Some emerging consumers have incomes that enable them to stock goods at home and experiment more with different products and stores. Others focus on basic needs, and tend to stick with familiar brands and stores. When an economic crisis hits, newly constrained consumers struggle to determine what they can do without, while the “structurally” poor are always struggling to buy necessities.
To understand the sources of small-scale retailers’ collective success, achieved despite the incursion of large chains, we developed and adapted standard marketing frameworks for evaluating their value propositions and business models. Classic marketing value drivers such as place, product assortment, price versus value, people, and services were examined along with selected ratios from the Strategic Resource Model, a long-standing method for evaluating operating performance in the retail industry.
The results of our analysis were consistent with the six myths we uncovered in focus groups and secondary research. They reveal much about why and how small retailers have retained a strong market share.
First, most small retailers have a stronger value proposition for emerging consumers than do current supermarket competitors.
Location is one of the compelling value propositions small retailers offer emerging consumers, especially for daily shoppers. But other factors keep emerging consumers loyal to their local shopkeeper. These consumers don’t seem to care much about the modern layout and amenities of the supermarket; in fact, they may see the organized, pristine environment as a cost retailers pass on to them. Meanwhile, they aren’t concerned by the typical small store’s randomly shelved merchandise, out-of-date promotional messages, narrow aisles, and dim lighting. What emerging consumers do care about is hygiene, and most sole proprietors we talked to were careful to provide it. As one pulpería owner in Costa Rica told us: “I know that my customers value a clean store and that they measure cleanliness just like they do at home, by looking at the floor.” (He put in a tile floor that keeps its shine without wax and is easy to clean at a low cost.)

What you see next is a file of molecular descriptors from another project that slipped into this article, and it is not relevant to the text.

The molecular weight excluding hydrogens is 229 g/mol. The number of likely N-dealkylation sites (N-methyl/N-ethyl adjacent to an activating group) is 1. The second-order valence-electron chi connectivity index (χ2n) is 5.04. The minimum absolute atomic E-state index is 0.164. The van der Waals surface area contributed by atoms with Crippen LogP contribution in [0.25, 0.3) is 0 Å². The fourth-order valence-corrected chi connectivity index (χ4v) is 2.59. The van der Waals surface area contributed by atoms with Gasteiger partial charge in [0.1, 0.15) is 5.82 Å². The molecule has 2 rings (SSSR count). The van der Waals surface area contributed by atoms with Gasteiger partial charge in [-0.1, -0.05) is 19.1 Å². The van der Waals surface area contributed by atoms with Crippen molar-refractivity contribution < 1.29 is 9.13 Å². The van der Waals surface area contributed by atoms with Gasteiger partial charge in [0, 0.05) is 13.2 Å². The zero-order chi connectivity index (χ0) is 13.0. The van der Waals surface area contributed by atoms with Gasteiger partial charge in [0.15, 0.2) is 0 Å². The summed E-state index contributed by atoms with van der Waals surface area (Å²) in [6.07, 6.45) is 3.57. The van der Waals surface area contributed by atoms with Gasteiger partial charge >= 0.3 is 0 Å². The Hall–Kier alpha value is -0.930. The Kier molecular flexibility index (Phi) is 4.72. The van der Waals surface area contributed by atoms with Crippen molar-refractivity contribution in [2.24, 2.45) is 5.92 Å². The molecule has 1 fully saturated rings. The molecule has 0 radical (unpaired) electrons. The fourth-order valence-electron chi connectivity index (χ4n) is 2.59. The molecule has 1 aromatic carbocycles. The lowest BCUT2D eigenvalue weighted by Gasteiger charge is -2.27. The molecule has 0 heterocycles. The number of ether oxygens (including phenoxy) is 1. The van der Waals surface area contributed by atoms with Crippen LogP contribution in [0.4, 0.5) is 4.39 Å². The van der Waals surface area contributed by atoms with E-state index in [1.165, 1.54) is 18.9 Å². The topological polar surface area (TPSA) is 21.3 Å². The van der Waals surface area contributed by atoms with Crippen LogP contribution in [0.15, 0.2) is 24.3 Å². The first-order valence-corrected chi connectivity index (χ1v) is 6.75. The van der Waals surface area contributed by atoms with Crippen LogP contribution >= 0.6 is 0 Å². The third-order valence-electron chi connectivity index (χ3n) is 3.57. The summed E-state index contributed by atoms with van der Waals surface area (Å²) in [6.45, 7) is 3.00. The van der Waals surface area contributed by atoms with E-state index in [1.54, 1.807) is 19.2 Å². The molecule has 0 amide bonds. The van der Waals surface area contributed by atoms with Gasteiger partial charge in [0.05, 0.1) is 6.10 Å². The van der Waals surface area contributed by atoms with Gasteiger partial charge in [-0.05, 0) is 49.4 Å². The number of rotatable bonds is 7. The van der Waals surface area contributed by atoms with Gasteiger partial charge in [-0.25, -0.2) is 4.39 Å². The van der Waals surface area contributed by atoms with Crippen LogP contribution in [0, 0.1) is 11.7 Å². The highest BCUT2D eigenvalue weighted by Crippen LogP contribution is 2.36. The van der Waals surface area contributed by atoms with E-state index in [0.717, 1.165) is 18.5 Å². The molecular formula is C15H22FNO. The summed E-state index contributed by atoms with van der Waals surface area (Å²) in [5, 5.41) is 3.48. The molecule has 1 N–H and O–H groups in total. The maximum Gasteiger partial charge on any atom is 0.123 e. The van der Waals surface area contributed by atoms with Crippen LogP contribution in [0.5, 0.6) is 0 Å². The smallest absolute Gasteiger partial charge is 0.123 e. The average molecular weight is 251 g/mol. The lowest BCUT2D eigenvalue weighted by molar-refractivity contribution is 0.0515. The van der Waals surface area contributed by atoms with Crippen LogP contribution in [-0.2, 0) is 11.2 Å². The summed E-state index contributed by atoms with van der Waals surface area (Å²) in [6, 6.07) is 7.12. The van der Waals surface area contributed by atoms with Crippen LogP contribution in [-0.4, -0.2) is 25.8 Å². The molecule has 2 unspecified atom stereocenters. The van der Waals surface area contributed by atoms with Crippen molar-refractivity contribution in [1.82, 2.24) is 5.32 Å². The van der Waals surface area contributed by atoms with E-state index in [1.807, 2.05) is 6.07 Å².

Traditional stores and self-service retailers know how to optimize the mix of products for their micromarket, offering only the main categories, brands, and sizes their unique customer base demands. A traditional or self-service store’s typical assortment includes fresh foods, drinks, basic dry goods, and a limited selection of cleaning products, personal care items, and luxury foods like canned fish, deli meats, cookies, and condiments. In most countries, leading brands dominate this assortment, especially in the traditional stores, where approximately 80 percent or more of the SKUs are first-tier brands, compared with 60 to 70 percent of the SKUs in chain stores (which stock comparably more value brands and private-label products).
Additionally, small-scale retailers offer a high proportion of smaller sizes and “fractionated” single-unit packaging. In many countries, the smallest size of powdered laundry detergent available in large chain supermarkets is 500 grams. Small retailers commonly carry sizes as small as 150 or 250 grams.
In categories that matter greatly, such as fresh foods, street vendors trump supermarkets by offering better prices because they can buy direct from farmers, and by lowering prices over the course of the day. Emerging consumers also appreciate that the open-air retailers offer several grades of fresh products, at different stages of maturity, whereas supermarkets offer only the highest grade.
Local shopkeepers also benefit from their personal touch. We interviewed many shopkeepers who claimed to recognize, even know by name, more than 60 percent of their customer base. Most said they shared neighborhood news with their customers and many made it a point to greet and talk with nearly every customer who entered the shop, inquiring after their families.